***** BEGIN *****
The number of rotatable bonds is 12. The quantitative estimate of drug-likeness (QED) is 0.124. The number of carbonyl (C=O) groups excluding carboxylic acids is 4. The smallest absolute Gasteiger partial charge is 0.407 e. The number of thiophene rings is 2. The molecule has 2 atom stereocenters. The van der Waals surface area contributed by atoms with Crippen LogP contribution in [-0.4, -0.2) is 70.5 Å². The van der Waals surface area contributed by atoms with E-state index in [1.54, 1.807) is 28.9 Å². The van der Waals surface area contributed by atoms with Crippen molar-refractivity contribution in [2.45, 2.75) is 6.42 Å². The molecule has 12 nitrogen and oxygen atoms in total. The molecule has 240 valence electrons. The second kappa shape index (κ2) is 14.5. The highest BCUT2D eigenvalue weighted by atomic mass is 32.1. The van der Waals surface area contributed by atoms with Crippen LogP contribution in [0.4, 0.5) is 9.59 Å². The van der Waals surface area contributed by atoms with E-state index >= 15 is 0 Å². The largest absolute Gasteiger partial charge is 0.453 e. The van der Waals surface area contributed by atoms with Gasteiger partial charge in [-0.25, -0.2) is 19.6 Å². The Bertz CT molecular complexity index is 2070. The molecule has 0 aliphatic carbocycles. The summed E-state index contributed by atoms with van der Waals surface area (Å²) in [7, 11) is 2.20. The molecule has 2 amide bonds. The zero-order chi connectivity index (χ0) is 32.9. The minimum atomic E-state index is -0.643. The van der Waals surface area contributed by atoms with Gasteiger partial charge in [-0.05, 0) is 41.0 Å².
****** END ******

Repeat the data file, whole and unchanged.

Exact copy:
The number of rotatable bonds is 12. The quantitative estimate of drug-likeness (QED) is 0.124. The number of carbonyl (C=O) groups excluding carboxylic acids is 4. The smallest absolute Gasteiger partial charge is 0.407 e. The number of thiophene rings is 2. The molecule has 2 atom stereocenters. The van der Waals surface area contributed by atoms with Crippen LogP contribution in [-0.4, -0.2) is 70.5 Å². The van der Waals surface area contributed by atoms with E-state index in [1.54, 1.807) is 28.9 Å². The van der Waals surface area contributed by atoms with Crippen molar-refractivity contribution in [2.45, 2.75) is 6.42 Å². The molecule has 12 nitrogen and oxygen atoms in total. The molecule has 240 valence electrons. The second kappa shape index (κ2) is 14.5. The highest BCUT2D eigenvalue weighted by atomic mass is 32.1. The van der Waals surface area contributed by atoms with Crippen LogP contribution in [0.4, 0.5) is 9.59 Å². The van der Waals surface area contributed by atoms with E-state index >= 15 is 0 Å². The largest absolute Gasteiger partial charge is 0.453 e. The van der Waals surface area contributed by atoms with Gasteiger partial charge in [-0.25, -0.2) is 19.6 Å². The Bertz CT molecular complexity index is 2070. The molecule has 0 aliphatic carbocycles. The summed E-state index contributed by atoms with van der Waals surface area (Å²) in [7, 11) is 2.20. The molecule has 2 amide bonds. The zero-order chi connectivity index (χ0) is 32.9. The minimum atomic E-state index is -0.643. The van der Waals surface area contributed by atoms with Gasteiger partial charge in [-0.05, 0) is 41.0 Å².